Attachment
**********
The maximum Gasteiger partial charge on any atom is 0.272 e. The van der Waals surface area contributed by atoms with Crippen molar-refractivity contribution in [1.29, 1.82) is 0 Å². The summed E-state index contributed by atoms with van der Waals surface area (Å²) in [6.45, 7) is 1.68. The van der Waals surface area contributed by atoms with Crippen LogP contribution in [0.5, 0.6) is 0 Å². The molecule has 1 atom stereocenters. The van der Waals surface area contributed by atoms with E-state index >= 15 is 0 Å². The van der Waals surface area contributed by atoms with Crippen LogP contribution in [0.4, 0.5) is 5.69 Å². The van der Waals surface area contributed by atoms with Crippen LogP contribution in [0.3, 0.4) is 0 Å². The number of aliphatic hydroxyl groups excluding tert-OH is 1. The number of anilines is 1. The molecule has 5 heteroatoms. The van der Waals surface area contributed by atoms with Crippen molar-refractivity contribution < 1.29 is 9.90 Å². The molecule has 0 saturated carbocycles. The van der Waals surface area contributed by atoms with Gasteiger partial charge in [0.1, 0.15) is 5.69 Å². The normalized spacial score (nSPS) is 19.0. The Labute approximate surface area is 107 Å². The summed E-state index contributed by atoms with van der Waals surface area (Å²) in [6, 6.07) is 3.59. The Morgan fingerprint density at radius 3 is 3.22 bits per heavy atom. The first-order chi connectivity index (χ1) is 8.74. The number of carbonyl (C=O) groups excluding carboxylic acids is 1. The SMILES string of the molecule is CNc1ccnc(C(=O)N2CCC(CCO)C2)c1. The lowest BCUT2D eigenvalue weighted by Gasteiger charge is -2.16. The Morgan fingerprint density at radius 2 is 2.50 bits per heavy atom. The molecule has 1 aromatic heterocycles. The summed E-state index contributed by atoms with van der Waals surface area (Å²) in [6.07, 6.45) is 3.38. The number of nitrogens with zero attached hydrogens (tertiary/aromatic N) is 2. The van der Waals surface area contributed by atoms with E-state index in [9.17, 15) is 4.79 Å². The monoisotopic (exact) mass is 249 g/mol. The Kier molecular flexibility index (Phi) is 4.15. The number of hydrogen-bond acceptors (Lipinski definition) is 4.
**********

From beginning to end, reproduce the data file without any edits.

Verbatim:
The maximum Gasteiger partial charge on any atom is 0.272 e. The van der Waals surface area contributed by atoms with Crippen molar-refractivity contribution in [1.29, 1.82) is 0 Å². The summed E-state index contributed by atoms with van der Waals surface area (Å²) in [6.45, 7) is 1.68. The van der Waals surface area contributed by atoms with Crippen LogP contribution in [0.5, 0.6) is 0 Å². The molecule has 1 atom stereocenters. The van der Waals surface area contributed by atoms with E-state index >= 15 is 0 Å². The van der Waals surface area contributed by atoms with Crippen LogP contribution in [0.4, 0.5) is 5.69 Å². The van der Waals surface area contributed by atoms with Crippen LogP contribution in [0.3, 0.4) is 0 Å². The number of aliphatic hydroxyl groups excluding tert-OH is 1. The number of anilines is 1. The molecule has 5 heteroatoms. The van der Waals surface area contributed by atoms with Crippen molar-refractivity contribution < 1.29 is 9.90 Å². The molecule has 0 saturated carbocycles. The van der Waals surface area contributed by atoms with Gasteiger partial charge in [0.1, 0.15) is 5.69 Å². The normalized spacial score (nSPS) is 19.0. The Labute approximate surface area is 107 Å². The summed E-state index contributed by atoms with van der Waals surface area (Å²) in [6, 6.07) is 3.59. The Morgan fingerprint density at radius 3 is 3.22 bits per heavy atom. The first-order chi connectivity index (χ1) is 8.74. The number of carbonyl (C=O) groups excluding carboxylic acids is 1. The SMILES string of the molecule is CNc1ccnc(C(=O)N2CCC(CCO)C2)c1. The lowest BCUT2D eigenvalue weighted by Gasteiger charge is -2.16. The Morgan fingerprint density at radius 2 is 2.50 bits per heavy atom. The molecule has 1 aromatic heterocycles. The summed E-state index contributed by atoms with van der Waals surface area (Å²) in [6.07, 6.45) is 3.38. The number of nitrogens with zero attached hydrogens (tertiary/aromatic N) is 2. The van der Waals surface area contributed by atoms with E-state index in [9.17, 15) is 4.79 Å². The monoisotopic (exact) mass is 249 g/mol. The Kier molecular flexibility index (Phi) is 4.15. The number of hydrogen-bond acceptors (Lipinski definition) is 4.